Review by Andrew Mathieu
Comic Written by Heather Nuhfer, Drawn by Amy Mebberson, Colored by Heather Breckel, Lettered by Neil Uyetake, and Edited by Bobby Curnow
Last issue saw the abduction of Rarity to the moon, as well as the surprise arrival of Princess Celesia and Princess Luna. With the help of a magic-infused lasso, Twilight, Spike, Pinkie, Dash, AJ, Fluttershy, and Princess Luna embark on a lunar adventure to rescue their friend. However, dark forces are at work and they’ll stop on nothing to hold the ponies progress to achieve their terrifying goal.
This issue features some nice characterization. The addition of Spike and Princess Luna, both of whom were largely absent from the previous story arc adds a some nice moments in the story. There’s an early moment between Spike and Twilight that perfectly captures their big sister/little brother vibe that’s a constant throughout the series. Luna, on the other hand, is an interesting character in general. Given her dark past and lack of social skills, she’s a polar opposite of her older sister, despite the fact they share the same kingdom. In this issue she’s seems surprisingly vulnerable despite her familiarity of her surroundings. It’s nice to see the ponies help Luna overcome her lack of confidence, and likewise see Luna guide the ponies as best she can on this dangerous adventure.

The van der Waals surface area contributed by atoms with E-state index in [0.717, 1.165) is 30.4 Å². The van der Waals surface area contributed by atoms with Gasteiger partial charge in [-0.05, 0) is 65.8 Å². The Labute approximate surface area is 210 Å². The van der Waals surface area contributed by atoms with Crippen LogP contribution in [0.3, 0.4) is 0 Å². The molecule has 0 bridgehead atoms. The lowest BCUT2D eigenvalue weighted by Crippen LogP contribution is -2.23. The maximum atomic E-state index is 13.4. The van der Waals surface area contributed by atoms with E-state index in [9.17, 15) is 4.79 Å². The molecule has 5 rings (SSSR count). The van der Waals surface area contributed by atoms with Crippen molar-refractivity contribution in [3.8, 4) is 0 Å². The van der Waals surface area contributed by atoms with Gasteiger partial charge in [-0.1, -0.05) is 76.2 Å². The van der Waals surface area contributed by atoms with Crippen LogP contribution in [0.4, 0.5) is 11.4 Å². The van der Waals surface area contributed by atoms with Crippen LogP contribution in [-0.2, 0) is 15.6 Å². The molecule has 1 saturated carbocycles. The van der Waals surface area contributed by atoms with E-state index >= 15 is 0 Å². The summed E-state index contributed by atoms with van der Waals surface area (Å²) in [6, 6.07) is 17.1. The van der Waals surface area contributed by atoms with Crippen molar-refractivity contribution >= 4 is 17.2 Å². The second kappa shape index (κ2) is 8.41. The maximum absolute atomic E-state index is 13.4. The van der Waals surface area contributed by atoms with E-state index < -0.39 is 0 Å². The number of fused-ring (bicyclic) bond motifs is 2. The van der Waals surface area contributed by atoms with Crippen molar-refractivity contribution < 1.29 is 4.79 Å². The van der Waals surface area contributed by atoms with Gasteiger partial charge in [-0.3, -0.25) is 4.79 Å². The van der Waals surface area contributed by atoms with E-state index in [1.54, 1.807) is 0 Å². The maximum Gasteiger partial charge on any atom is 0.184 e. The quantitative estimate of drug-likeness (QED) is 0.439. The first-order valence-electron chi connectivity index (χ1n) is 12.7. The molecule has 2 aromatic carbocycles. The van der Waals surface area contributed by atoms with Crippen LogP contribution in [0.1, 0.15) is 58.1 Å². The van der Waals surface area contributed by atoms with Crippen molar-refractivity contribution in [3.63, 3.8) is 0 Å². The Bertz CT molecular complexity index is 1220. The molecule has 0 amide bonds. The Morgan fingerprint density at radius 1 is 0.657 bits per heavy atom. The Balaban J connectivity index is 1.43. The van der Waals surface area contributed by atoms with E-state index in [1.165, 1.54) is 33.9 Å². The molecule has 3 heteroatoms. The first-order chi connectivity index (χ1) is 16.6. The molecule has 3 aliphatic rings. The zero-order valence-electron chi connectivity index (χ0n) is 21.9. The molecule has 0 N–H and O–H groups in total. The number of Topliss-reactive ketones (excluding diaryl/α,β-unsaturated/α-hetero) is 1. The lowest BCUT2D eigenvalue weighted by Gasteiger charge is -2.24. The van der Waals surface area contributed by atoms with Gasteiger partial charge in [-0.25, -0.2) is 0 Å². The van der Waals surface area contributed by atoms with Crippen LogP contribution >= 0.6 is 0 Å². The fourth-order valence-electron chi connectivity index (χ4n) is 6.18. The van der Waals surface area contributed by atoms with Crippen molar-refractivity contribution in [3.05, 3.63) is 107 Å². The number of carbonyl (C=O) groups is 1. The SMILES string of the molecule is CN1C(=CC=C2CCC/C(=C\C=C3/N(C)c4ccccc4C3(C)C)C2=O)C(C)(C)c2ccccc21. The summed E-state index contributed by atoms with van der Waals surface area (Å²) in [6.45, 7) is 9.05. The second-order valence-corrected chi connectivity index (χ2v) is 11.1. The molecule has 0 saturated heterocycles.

The artwork is the same colorful and lively look that has become a staple of this series for me. Even on the dark and dreary moon the ponies are able to make any environment lively with the varied color palettes. While Amy Mebberson’s artwork isn’t as meticulous as Andy Price before her, she makes up for it with a lot of character detail and a look that is, while similar in design of the animated series, has a nice tone and feel all its own. The colors from the amazing Heather Breckal help lend this world an amazing level of visual depth and clarity.
While the characterization is fantastic, the actual story in this issue is somewhat bland. Without spoiling too much, this issue goes into further detail of a sequence from last issue. While not outright bad, it does feel somewhat unnecessary and it feels like some moments were over before they started. Nevertheless it’s an interesting look at these characters and doesn’t ruin the issue as a whole, nor does it impact the shocking cliffhanger.
My Little Pony: Friendship is Magic #6 continues the series streak of great characters, blissfully colorful visuals, and self-contained entertainment. The story may not be as interesting as the characters in it, but the strength of the writing and artwork carry it to a finish.
Writing: 3.5 out of 5
Artwork: 5 out of 5
Overall: 4 out of 5